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Interpreting MS/MS Proteomics Results

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Title: Identifying Proteins with Tandem Mass Spectrometry Author: Brian Searle Last modified by: Max Created Date: 1/20/2006 2:08:51 AM Document presentation format – PowerPoint PPT presentation

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Title: Interpreting MS/MS Proteomics Results


1
Interpreting MS/MS Proteomics Results
The first thing I should say is that none of the
material presented is original research done at
Proteome Software
but we do strive to make the tools presented here
available in our software product Scaffold. With
that caveat aside
  • Brian C. Searle
  • Proteome Software Inc.
  • Portland, Oregon USA
  • Brian.Searle_at_ProteomeSoftware.com
  • NPC Progress Meeting
  • (February 2nd, 2006)

Illustrated by Toni Boudreault
2
Organization
SEQUEST
Identify
This is an foremost an introduction so were
first going to talk about
Then were going to talk about the motivations
behind the development of the first really useful
bioinformatics technique in our field, SEQUEST.
how you go about identifying proteins with tandem
mass spectrometry in the first place
This technique has been extended by two other
tools called X! Tandem and Mascot.
X! Tandem/Mascot
Were also going to talk about how these programs
differ
Differ Combine
and how we can use that to our advantage by
considering them simultaneously using
probabilities.
3
Start with a protein
A
A
I
E
P
A
T
H
K
K
Q
So, this is proteomics, so were going to use
tandem mass spectrometry to identify proteins--
hopefully many of them, and hopefully very
quickly.
I
G
L
R
L
K
N
V
I
T
I
D
D
C
G
V
R
T
A
4
Cut with an enzyme
A
A
I
E
P
A
T
And to use this technique you generally have to
lyse the protein into peptides about 8 to 20
amino acids in length and
H
K
K
Q
I
G
L
R
L
K
N
V
I
T
I
D
D
C
G
V
R
T
A
5
Select a peptide
A
A
I
E
P
A
T
H
K
K
Q
I
G
L
Look at each peptide individually.
R
L
K
We select the peptide by mass using the first
half of the tandem mass spectrometer
N
V
I
T
I
D
D
C
G
V
R
T
A
6
Impart energy in collision cell
A
E
P
T
I
R
H2O
The mass spectrometer imparts energy into the
peptide causing it to fragment at the peptide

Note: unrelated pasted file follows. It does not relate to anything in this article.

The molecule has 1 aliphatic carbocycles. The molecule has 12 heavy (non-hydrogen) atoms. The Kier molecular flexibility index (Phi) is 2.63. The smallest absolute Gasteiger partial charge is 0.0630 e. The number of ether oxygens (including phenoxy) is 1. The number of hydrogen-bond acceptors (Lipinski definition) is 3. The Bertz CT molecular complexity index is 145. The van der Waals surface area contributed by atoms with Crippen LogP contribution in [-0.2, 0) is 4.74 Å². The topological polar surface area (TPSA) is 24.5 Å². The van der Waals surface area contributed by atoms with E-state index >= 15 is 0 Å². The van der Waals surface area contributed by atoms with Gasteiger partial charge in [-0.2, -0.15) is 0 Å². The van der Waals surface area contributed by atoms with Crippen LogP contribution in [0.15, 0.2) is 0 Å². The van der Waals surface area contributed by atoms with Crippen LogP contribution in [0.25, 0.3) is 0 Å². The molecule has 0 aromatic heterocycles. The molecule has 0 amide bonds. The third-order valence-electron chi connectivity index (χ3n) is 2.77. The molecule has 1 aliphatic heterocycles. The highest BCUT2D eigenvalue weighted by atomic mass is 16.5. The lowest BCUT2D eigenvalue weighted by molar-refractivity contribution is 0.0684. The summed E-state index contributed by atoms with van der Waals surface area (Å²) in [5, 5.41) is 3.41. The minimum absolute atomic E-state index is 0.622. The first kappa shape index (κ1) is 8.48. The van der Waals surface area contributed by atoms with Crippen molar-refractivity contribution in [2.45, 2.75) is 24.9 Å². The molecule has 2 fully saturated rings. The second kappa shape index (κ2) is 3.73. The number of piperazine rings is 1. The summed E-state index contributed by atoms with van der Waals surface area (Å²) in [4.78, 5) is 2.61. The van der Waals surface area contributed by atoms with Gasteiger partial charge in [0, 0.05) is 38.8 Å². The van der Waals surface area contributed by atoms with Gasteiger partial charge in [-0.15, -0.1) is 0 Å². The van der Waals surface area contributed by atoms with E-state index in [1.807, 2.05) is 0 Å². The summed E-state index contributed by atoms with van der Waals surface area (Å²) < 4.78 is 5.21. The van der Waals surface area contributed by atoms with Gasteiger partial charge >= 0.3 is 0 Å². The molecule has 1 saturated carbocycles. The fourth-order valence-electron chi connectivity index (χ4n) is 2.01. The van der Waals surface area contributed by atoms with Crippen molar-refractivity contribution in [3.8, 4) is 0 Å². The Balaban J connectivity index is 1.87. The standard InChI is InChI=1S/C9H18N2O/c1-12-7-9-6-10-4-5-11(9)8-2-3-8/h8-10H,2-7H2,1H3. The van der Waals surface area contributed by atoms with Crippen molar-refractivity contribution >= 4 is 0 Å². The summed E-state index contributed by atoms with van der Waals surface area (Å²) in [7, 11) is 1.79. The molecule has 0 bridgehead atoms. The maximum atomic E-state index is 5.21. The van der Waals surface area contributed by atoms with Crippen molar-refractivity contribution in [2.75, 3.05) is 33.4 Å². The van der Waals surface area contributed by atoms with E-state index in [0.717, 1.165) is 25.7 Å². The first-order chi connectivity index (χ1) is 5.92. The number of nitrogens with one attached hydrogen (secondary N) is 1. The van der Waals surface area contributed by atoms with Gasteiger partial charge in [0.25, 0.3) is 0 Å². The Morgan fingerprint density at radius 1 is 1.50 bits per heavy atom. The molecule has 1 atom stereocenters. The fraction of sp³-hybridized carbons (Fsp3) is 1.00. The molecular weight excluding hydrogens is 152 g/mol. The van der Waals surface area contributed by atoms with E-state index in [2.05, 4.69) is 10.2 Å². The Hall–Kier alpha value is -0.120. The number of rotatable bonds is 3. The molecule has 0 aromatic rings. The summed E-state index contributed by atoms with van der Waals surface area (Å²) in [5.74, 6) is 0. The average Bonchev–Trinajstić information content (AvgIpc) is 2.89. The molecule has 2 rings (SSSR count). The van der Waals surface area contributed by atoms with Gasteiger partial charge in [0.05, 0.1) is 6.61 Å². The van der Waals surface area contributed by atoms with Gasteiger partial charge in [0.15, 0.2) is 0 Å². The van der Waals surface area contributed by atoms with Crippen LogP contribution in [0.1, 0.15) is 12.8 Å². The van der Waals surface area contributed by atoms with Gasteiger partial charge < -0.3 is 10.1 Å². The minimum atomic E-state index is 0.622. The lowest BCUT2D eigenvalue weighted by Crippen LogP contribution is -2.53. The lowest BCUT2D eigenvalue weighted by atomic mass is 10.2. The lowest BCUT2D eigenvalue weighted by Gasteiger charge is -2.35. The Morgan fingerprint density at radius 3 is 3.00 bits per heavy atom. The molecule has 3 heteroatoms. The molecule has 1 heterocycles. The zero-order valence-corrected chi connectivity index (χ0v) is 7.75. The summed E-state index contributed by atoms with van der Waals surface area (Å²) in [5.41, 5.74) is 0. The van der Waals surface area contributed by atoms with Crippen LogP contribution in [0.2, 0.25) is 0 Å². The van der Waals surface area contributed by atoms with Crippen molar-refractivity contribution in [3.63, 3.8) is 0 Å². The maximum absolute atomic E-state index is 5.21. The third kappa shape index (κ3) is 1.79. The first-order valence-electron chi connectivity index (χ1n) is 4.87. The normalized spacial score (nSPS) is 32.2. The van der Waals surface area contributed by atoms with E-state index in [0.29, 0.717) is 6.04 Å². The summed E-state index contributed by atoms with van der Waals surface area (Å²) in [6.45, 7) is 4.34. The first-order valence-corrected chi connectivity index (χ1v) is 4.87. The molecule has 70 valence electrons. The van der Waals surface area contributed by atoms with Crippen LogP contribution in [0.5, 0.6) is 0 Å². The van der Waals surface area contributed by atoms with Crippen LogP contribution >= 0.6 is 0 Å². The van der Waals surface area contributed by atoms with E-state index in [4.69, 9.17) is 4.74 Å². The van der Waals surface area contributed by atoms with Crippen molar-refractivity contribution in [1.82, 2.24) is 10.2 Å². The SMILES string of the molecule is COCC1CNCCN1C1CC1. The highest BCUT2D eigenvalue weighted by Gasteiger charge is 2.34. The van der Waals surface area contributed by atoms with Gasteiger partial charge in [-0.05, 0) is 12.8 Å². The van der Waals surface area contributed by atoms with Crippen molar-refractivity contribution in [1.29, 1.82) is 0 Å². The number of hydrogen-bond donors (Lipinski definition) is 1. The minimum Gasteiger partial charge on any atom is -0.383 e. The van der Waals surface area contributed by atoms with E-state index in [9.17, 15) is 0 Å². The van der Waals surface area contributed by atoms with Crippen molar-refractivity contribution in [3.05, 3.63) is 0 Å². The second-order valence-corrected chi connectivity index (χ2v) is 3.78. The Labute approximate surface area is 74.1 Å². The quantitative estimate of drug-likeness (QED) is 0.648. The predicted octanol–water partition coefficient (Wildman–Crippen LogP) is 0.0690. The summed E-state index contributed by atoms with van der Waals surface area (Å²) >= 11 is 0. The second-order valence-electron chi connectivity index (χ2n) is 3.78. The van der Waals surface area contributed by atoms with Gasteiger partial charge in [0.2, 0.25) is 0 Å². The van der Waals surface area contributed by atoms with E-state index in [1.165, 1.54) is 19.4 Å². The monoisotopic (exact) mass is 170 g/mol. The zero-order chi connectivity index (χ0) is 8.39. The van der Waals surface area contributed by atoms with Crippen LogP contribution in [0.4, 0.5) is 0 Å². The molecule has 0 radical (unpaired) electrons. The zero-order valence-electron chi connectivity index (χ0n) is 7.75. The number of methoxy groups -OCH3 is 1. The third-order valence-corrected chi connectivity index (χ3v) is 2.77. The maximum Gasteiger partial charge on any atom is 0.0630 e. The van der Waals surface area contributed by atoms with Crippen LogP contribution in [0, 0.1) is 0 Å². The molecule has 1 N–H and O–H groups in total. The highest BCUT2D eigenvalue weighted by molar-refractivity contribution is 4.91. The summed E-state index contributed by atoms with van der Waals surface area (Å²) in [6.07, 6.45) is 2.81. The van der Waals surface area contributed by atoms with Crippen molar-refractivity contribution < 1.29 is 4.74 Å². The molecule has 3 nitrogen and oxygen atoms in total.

bonds between amino acids.
7
Measure mass of daughter ions
The masses of these fragment ions is recorded
using the second mass spectrometer.
A
E
P
T
A
E
P
A
E
Intensity
399.2
A
298.1
201.1
72.0
M/z
8
B-type Ions
These ions are commonly called B ions, based on
nomenclature you dont really want to know about
A
E
P
T
I
R
H2O
Intensity
72.0
129.0
97.0
101.0
113.1
174.1
M/z
But the mass difference between the peaks
corresponds directly to the amino acid sequence.
9
B-type Ions
A
E
P
T
I
R
H2O
Intensity
72.0
129.0
97.0
101.0
113.1
174.1
AE-A
AEP -AE
AEPT -AEP
AEPTI -AEPT
AEPTIR -AEPTI
A-0
For example, the A-E peak minus the A peak should
produce the mass of E.
You can build these mass differences up and
derive a sequence for the original peptide
This is pretty neat and it makes tandem mass
spectrometry one of the best tools out there for
sequencing novel peptides.
M/z
10
But there are a couple confounding factors.
So, it seems pretty easy, doesnt it?
For example
11
B-type Ions
B ions have a tendency to degrade and lose carbon
monoxide producing
A
E
P
T
I
R
H2O
CO
CO
CO
CO
CO
CO
Intensity
M/z
12
A-type Ions
A ions.
A
E
P
T
I
R
H2O
Furthermore
CO
CO
CO
CO
CO
CO
M/z
13
Y-type Ions
The second half are represented as Y ions that
sequence backwards.
And, unfortunately, this is the real world, so
R
I
T
P
E
A
H2O
Intensity
M/z
14
Y-type Ions
All the peaks have different measured heights
and many peaks can often be missing.
R
I
T
P
E
A
H2O
Intensity
M/z
15
B-type, A-type, Y-type Ions
All these peaks are seen together simultaneously
and we dont even know
R
I
T
P
E
A
H2O
Intensity
M/z
16
What type of ion they are, making the mass
differences approach even more difficult.
Finally, as with all analytical techniques,
Intensity
M/z
17
Theres noise,
producing a final spectrum that looks like
Intensity
M/z
18
And so its actually fairly difficult to
.This, on a good day.
Intensity
M/z
19
compute the mass differences to sequence the
peptide, certainly in a computer automated way.
A
E
P
T
I
R
H2O
Intensity
72.0
129.0
97.0
101.0
113.1
174.1
M/z
20
So the community needed a new technique.
Now, it wasnt all without hope
21
Known Ion Types
We knew a couple of things about peptide
fragmentation.
  • B-type ions
  • A-type ions
  • Y-type ions

Not only do we know to expect B, A, and Y ions,
but
22
Known Ion Types
We also know a couple of other variations on
those ions that come up.
  • B-type ions
  • A-type ions
  • Y-type ions
  • B- or Y-type 2H ions
  • B- or Y-type -NH3 ions
  • B- or Y-type -H2O ions

We even know something about the
23
Known Ion Types
likelihood of seeing each type of ion,
  • B-type ions
  • A-type ions
  • Y-type ions
  • B- or Y-type 2H ions
  • B- or Y-type -NH3 ions
  • B- or Y-type -H2O ions
  • 100
  • 20
  • 100
  • 50
  • 20
  • 20

where generally B and Y ions are most prominent.
24
If we know the amino acid sequence of a peptide,
we can guess what the spectra should look like!
So its actually pretty easy to guess what a
spectrum should look like
if we know what the peptide sequence is.
25
ELVISLIVESK
Model Spectrum
So as an example, consider the peptide ELVIS
LIVES K
that was synthesized by Rich Johnson in Seattle
Courtesy of Dr. Richard Johnson http//www.hairyf
atguy.com/
26
Model Spectrum